Speaking Into the Air: A History of the Idea of Communication

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University of Chicago Press, 1999 - Language Arts & Disciplines - 293 pages
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Communication plays a vital and unique role in society-often blamed for problems when it breaks down and at the same time heralded as a panacea for human relations. A sweeping history of communication, Speaking Into the Air illuminates our expectations of communication as both historically specific and a fundamental knot in Western thought.

"This is a most interesting and thought-provoking book. . . . Peters maintains that communication is ultimately unthinkable apart from the task of establishing a kingdom in which people can live together peacefully. Given our condition as mortals, communication remains not primarily a problem of technology, but of power, ethics and art." —Antony Anderson, New Scientist

"Guaranteed to alter your thinking about communication. . . . Original, erudite, and beautifully written, this book is a gem." —Kirkus Reviews

"Peters writes to reclaim the notion of authenticity in a media-saturated world. It's this ultimate concern that renders his book a brave, colorful exploration of the hydra-headed problems presented by a rapid-fire popular culture." —Publishers Weekly

What we have here is a failure-to-communicate book. Funny thing is, it communicates beautifully. . . . Speaking Into the Air delivers what superb serious books always do-hours of intellectual challenge as one absorbs the gradually unfolding vision of an erudite, creative author." —Carlin Romano, Philadelphia Inquirer
 

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SPEAKING INTO THE AIR: A History of the Idea of Communication

User Review  - Kirkus

Guaranteed to alter your thinking about communication. Peters (Communication Studies/Univ. of Iowa) begins this delightful essay by observing that "Only moderns could be facing each other and be ... Read full review

LibraryThing Review

User Review  - Lex23 - LibraryThing

John Durham Peters book is a beautiful history of both communication science and philisophy about communication. By discussing the different notions people have had about commmunication, starting with ... Read full review

Contents

The Problem of Communication
15
The Historicity of Communication
2
The Varied Senses of Communication
2
Sorting Theoretical Debates in and via the 1920s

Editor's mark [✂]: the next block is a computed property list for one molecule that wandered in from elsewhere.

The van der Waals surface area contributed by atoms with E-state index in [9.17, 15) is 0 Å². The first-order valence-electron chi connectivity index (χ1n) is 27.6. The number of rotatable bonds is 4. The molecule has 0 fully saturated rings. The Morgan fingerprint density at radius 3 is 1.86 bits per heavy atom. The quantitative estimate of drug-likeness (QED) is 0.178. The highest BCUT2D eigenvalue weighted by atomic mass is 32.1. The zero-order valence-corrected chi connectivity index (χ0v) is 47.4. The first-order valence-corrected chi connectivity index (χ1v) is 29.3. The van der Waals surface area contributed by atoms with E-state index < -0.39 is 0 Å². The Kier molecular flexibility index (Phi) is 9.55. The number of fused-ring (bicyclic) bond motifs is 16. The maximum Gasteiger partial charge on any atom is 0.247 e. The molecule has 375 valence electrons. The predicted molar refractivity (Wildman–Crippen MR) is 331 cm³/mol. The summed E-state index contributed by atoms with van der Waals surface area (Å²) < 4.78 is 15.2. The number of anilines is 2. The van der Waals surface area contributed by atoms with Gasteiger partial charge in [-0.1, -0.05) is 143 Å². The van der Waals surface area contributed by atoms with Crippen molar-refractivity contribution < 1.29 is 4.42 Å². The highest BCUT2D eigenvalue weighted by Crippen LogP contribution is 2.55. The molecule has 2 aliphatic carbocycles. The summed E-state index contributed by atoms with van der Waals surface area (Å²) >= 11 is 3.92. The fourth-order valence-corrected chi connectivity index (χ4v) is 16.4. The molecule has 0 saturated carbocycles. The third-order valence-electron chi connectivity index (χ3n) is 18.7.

2
Technical and Therapeutic Discourses after World War 11
22
Dialogue and Dissemination
33
Dialogue and Eros in the Phaedrus
36
Dissemination in the Synoptic Gospels
51
The Quest for Authentic Connection or Bridging the Chasm
177
The Interpersonal Walls of Idealism
180
Fraud or Contact? fames on Psychical Research
188
The Telephonic Uncanny
195
Broadcasting as Dissemination and Dialogue
206
Machines Animals and Aliens Horizons of Incommunicability
227
The Turing Test and the Insuperability of Eros
233
Animals and Empathy with the Inhuman
241

History of an Error The Spiritualist Tradition
63
Christian Sources
66
Communication in the Seventeenth Century
77
NineteenthCentury Spiritualism
89
Toward a More Robust Vision of Spirit Hegel Marx and Kierkegaard
109
Marx versus Locke on Money
119
Kierkegaards Incognitos
127
Phantasms of the Living Dialogues with the Dead
137
Hermeneutics as Communication with the Dead
147
Dead Letters
165
Communication with Aliens
246
A Squeeze of the Hand
263
The Privilege of the Receiver
265
The Dark Side of Communication
267
The Irreducibility of Touch and Time
269
Extracts Supplied by a Subsublibrarian
273
Acknowledgments
283
Index
285
Copyright

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Page 11 - So likewise ye, except ye utter by the tongue words easy to be understood, how shall it be known what is spoken ? for ye shall speak into the air.

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About the author (1999)

John Durham Peters is an associate professor in the Department of Communication Studies at the University of Iowa.

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